14). Working with Images. If you have images, they should be embedded in your Word file, usually via the Insert: Picture File option. If the images are critical to your book, then when you publish your book uncheck the checkbox option for “Plain Text” because photos and charts don’t translate into plain text. If the images are a nice-to-have but not a need-to-have, then go ahead an allow the Plain Text option.
Do not use floating images (If you can click on the image and drag it, it’s floating) because your image may appear in unpredictable places after the conversion.
We’ve also found that images work best if you keep them small. If your current image runs the length of a 6 inch wide page, it may not display properly on the smaller screens of some ereading devices. Restrict images to widths of 500 pixels. Before you import images into your manuscript, use a photo editing tool such as Photoshop or a free utility such as Picasa by Google at http://picasa.google.com, to reduce the dimensions and file size.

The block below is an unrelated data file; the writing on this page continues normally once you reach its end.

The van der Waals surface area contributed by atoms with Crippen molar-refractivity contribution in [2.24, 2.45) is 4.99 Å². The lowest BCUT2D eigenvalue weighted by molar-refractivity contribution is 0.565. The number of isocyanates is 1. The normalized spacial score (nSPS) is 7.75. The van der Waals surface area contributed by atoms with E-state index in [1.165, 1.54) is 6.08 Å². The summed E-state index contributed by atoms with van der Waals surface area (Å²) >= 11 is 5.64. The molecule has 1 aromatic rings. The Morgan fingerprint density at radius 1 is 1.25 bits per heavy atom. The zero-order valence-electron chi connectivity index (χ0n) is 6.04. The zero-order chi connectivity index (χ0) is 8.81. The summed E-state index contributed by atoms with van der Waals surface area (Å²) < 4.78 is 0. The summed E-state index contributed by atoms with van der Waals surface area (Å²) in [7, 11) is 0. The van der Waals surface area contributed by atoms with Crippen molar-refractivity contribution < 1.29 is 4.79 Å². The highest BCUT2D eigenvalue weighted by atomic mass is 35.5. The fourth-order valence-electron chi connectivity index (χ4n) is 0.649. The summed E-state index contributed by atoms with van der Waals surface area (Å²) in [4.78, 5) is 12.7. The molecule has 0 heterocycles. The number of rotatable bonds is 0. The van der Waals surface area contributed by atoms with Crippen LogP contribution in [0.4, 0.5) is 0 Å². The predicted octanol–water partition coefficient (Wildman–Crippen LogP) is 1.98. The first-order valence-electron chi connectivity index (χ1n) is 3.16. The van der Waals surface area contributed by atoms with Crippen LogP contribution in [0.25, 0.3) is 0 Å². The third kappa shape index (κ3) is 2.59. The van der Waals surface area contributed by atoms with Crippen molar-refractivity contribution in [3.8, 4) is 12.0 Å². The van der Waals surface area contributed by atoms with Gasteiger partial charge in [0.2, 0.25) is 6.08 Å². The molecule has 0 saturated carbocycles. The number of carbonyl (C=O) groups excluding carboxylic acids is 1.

15). Text justification. I’ve found that text converts most cleanly if it’s all left justified. Centered text works well, especially for your title and copyright page. I don’t recommend using Word’s “Justify” command, which attempts to spread your words evenly from margin to margin without leaving spaces at the end of each line. The PDF conversion can sometimes look odd for justified text. If you love justified text, then go ahead and try it – the results may still be acceptable to you.
17). Style formatting and symbols. Italics, underlines, strikethroughs and symbols (such as é î ® © Ω ∑) translate moderately well into most formats.